Putting the power of proteomics in the hands of Flow Cytometry
Posted 10th June 2019 by Joshua Sewell
The combination of simplicity and power is turning flow cytometry into the highest throughput protein analysis method yet developed.
Large-scale protein analysis, or proteomics, is still a relatively small discipline where the research front is driven by a few labs with unrestricted access to mass spectrometry (MS). MS is equivalent to a mainframe computer: very big, very sophisticated, and only a few people have the skills to use them.
What we are trying to create is something analogous to a personal computer, where everyone is able to conduct experiments with hundreds or even thousands of proteins a day. With MS this is possible, but the machines are very expensive and slow and very few people have access to them.
Finding an alternative to MS
There have been attempts to copy principles from so-called DNA microarray analysis to proteomics. Thus, antibodies spotted onto slides have been used to capture fluorescently labelled proteins from samples such as cell lysates. This problem is that antibodies often cross-react since the assay format only reports on the total amount of protein bound by each capture antibody, the results will often be misleading.
Therefore, this chip technology never took off for proteomics.
The solution to this was implement a principle from western blotting, where the proteins are separated by size using gel electrophoresis. With this technique, different protein targets for the same antibody can be seen as discrete bands on the blot. For antibody array analysis, the proteins must be in solution, so we used an instrument called GelFree, which yields liquid fractions with size separated proteins. Each fraction is measured with identical arrays.
However, the arrays are not chips but beads.
Putting the power of proteomics in the hands of flow cytometry
By using latex beads assigned with five-dimensional color codes, we can read 2,500 differently coloured antibodies with the flow cytometer. This technique is similar to the well-established and well-known Luminex. We have made our own version, using flow cytometry to measure molecules or proteins instead of cells (Microsphere Affinity Proteomics, MAP).
Because we have our own beads, we can afford to measure each sample with up to 100 copies of the array. When we do this we get two-dimensional analysis: one dimension is the amount of protein that is captured and the other is the size of the protein. These bead-based arrays with a multiplexing capacity of up to 5000 allow us the convenience, affordability and throughput needed to take proteomics to the next level.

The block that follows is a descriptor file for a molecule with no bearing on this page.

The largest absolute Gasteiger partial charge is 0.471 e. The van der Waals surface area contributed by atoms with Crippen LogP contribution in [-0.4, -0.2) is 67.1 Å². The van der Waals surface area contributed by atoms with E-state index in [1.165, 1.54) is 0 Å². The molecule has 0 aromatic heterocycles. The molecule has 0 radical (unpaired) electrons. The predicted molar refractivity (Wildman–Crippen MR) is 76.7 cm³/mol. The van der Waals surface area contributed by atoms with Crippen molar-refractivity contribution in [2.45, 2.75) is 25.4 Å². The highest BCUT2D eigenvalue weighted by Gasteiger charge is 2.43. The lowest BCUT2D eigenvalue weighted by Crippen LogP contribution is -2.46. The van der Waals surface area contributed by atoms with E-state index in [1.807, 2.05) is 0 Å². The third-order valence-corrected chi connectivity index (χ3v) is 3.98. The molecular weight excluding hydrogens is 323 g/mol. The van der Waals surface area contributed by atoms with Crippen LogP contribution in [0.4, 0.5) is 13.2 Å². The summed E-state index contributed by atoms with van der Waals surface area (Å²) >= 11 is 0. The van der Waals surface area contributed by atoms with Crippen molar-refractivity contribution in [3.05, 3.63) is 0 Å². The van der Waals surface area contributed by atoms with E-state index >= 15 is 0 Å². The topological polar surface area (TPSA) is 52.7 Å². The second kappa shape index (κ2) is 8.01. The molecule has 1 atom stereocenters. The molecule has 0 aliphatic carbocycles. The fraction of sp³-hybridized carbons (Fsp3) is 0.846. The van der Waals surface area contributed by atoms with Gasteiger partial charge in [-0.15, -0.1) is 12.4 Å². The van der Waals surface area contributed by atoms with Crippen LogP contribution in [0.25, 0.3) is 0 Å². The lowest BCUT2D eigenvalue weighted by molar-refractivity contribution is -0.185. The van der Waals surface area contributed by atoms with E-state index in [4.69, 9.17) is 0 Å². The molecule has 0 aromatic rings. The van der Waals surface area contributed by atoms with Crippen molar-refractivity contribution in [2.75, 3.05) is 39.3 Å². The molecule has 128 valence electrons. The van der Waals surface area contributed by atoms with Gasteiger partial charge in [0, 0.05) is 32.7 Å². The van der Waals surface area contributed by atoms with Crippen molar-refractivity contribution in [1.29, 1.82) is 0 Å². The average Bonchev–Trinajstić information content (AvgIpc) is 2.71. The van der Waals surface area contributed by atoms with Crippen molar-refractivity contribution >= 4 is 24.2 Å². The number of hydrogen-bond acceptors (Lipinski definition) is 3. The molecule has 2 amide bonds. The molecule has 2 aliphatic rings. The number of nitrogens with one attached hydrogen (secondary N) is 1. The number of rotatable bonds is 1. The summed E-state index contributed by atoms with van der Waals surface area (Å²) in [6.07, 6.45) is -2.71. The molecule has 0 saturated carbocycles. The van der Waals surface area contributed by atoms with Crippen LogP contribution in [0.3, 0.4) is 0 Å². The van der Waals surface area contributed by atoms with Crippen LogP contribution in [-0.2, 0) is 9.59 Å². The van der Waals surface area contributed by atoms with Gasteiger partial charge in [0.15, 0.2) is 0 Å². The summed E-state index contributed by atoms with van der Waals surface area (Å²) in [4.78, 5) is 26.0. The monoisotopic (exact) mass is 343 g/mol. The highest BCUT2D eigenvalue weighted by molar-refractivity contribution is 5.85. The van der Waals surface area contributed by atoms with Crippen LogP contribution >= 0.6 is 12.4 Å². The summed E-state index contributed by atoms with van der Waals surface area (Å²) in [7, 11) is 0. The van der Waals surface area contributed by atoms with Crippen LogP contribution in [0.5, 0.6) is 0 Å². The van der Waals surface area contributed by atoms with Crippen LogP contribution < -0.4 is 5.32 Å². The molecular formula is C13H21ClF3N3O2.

The benefit of this is that it allows us to do the same thing we can do with a western blot with one antibody at a time. Now, we can do it with thousands of antibodies simultaneously, putting the power of proteomics in the hands of flow cytometry users.
Meeting the challenges of antibody research
We can use this technology to compare and test a huge number of antibodies. Not only does this make large-scale protein analysis much simpler, faster and more affordable, but also meets one of the most discussed challenges in proteomics: i.e. that antibodies do not necessarily bind in the way that is expected.
Often, researchers buy antibodies only to find that they do not do what they want them to do. It is estimated that in the US alone, universities waste $350 million each year purchasing antibodies that simply don’t work.
Another benefit is that when conduction a western blot, you typically take a picture of it and publish the results as an image. However, in our case, the results are numerical with the flow cytometry output being numerical. Being able to publish a spreadsheet with numerical data allows others to reuse the data.
In the antibody field, almost everything has been published in images. It is very difficult to work with 10,000 images, so the re-use of data is essentially impossible. But with spreadsheets you can download and analyse data, making it much easier to test reproducibility and compare cells from different bandwidths.
Going forward, there are two areas where we would like this technology to develop in collaboration with the antibody manufacturers.
Firstly, we want to use MAP as an antibody testing tool. We believe this will work extremely well and that companies will have the means to compare tens of thousands of antibodies. This will enable them to remove those which don’t work from catalogues, so that researcher will have superior tools to work with.
Secondly, we want to develop MAP into research kits. We hope that we can convince antibody manufacturers to work with us to develop multiplex technology into kits that researchers can use easily to measure thousands of proteins in each experiment.
We need to measure proteins to understand cell function and develop effective therapies. The kind of high throughput proteomics enabled by MAP will empower us to do this and to understand biology in a completely new way.
Fridtjof Lund-Johansen is Head of flow cytometry core facility at Oslo University Hospital, Norway.
Download the Flow Cytometry Congress: Europe agenda to discover the latest technological developments and applications of flow cytometry on cellular analysis and in cancer diagnosis and treatment.
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